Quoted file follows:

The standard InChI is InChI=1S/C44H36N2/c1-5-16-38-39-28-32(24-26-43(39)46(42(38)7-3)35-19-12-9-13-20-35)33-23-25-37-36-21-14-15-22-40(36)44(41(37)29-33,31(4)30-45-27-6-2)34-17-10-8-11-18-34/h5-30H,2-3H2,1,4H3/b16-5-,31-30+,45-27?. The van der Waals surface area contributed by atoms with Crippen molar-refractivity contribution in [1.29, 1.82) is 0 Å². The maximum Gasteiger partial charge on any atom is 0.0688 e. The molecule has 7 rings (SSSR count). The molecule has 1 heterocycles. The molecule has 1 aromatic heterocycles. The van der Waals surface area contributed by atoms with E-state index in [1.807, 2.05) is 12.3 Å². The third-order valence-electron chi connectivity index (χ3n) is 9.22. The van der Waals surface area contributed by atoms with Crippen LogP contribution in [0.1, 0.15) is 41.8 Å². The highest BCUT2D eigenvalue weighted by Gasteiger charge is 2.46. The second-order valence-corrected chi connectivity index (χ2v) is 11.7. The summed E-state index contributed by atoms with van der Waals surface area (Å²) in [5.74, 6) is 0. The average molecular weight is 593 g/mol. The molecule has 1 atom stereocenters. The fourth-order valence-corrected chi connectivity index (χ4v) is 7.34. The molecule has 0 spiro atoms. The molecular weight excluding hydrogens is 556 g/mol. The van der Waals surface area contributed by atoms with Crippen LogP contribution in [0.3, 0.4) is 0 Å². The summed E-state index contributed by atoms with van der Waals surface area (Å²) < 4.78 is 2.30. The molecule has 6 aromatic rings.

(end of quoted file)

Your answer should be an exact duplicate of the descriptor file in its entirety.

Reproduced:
The standard InChI is InChI=1S/C44H36N2/c1-5-16-38-39-28-32(24-26-43(39)46(42(38)7-3)35-19-12-9-13-20-35)33-23-25-37-36-21-14-15-22-40(36)44(41(37)29-33,31(4)30-45-27-6-2)34-17-10-8-11-18-34/h5-30H,2-3H2,1,4H3/b16-5-,31-30+,45-27?. The van der Waals surface area contributed by atoms with Crippen molar-refractivity contribution in [1.29, 1.82) is 0 Å². The maximum Gasteiger partial charge on any atom is 0.0688 e. The molecule has 7 rings (SSSR count). The molecule has 1 heterocycles. The molecule has 1 aromatic heterocycles. The van der Waals surface area contributed by atoms with E-state index in [1.807, 2.05) is 12.3 Å². The third-order valence-electron chi connectivity index (χ3n) is 9.22. The van der Waals surface area contributed by atoms with Crippen LogP contribution in [0.1, 0.15) is 41.8 Å². The highest BCUT2D eigenvalue weighted by Gasteiger charge is 2.46. The second-order valence-corrected chi connectivity index (χ2v) is 11.7. The summed E-state index contributed by atoms with van der Waals surface area (Å²) in [5.74, 6) is 0. The average molecular weight is 593 g/mol. The molecule has 1 atom stereocenters. The fourth-order valence-corrected chi connectivity index (χ4v) is 7.34. The molecule has 0 spiro atoms. The molecular weight excluding hydrogens is 556 g/mol. The van der Waals surface area contributed by atoms with Crippen LogP contribution in [0.3, 0.4) is 0 Å². The summed E-state index contributed by atoms with van der Waals surface area (Å²) < 4.78 is 2.30. The molecule has 6 aromatic rings.